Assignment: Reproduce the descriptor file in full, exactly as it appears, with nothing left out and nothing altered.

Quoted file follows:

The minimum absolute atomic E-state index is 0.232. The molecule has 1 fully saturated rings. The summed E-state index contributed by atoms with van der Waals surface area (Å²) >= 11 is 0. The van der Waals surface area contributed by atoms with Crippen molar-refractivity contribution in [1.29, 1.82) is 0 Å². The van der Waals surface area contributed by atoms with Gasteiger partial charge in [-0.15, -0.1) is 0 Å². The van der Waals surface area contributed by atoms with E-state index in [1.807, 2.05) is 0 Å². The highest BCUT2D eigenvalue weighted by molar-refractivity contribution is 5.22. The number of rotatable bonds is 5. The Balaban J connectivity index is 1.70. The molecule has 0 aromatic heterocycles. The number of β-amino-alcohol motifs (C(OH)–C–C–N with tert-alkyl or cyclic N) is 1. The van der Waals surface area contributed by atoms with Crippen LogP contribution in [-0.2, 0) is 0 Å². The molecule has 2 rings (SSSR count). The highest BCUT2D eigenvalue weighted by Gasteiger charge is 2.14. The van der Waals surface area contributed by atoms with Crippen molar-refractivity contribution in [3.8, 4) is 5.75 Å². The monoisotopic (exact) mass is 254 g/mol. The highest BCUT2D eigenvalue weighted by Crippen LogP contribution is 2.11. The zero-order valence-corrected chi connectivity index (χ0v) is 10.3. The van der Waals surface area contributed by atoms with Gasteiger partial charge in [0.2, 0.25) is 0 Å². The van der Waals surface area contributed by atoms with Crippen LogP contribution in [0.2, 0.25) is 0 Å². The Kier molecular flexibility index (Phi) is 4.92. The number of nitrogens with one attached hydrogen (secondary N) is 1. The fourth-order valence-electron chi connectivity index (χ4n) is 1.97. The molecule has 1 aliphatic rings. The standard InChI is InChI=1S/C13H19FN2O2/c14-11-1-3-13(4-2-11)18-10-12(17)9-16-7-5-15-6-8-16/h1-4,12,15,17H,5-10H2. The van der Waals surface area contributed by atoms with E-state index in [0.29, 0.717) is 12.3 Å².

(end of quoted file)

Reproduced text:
The minimum absolute atomic E-state index is 0.232. The molecule has 1 fully saturated rings. The summed E-state index contributed by atoms with van der Waals surface area (Å²) >= 11 is 0. The van der Waals surface area contributed by atoms with Crippen molar-refractivity contribution in [1.29, 1.82) is 0 Å². The van der Waals surface area contributed by atoms with Gasteiger partial charge in [-0.15, -0.1) is 0 Å². The van der Waals surface area contributed by atoms with E-state index in [1.807, 2.05) is 0 Å². The highest BCUT2D eigenvalue weighted by molar-refractivity contribution is 5.22. The number of rotatable bonds is 5. The Balaban J connectivity index is 1.70. The molecule has 0 aromatic heterocycles. The number of β-amino-alcohol motifs (C(OH)–C–C–N with tert-alkyl or cyclic N) is 1. The van der Waals surface area contributed by atoms with Crippen LogP contribution in [-0.2, 0) is 0 Å². The molecule has 2 rings (SSSR count). The highest BCUT2D eigenvalue weighted by Gasteiger charge is 2.14. The van der Waals surface area contributed by atoms with Crippen molar-refractivity contribution in [3.8, 4) is 5.75 Å². The monoisotopic (exact) mass is 254 g/mol. The highest BCUT2D eigenvalue weighted by Crippen LogP contribution is 2.11. The zero-order valence-corrected chi connectivity index (χ0v) is 10.3. The van der Waals surface area contributed by atoms with Gasteiger partial charge in [0.2, 0.25) is 0 Å². The van der Waals surface area contributed by atoms with Crippen LogP contribution in [0.2, 0.25) is 0 Å². The Kier molecular flexibility index (Phi) is 4.92. The number of nitrogens with one attached hydrogen (secondary N) is 1. The fourth-order valence-electron chi connectivity index (χ4n) is 1.97. The molecule has 1 aliphatic rings. The standard InChI is InChI=1S/C13H19FN2O2/c14-11-1-3-13(4-2-11)18-10-12(17)9-16-7-5-15-6-8-16/h1-4,12,15,17H,5-10H2. The van der Waals surface area contributed by atoms with E-state index in [0.29, 0.717) is 12.3 Å².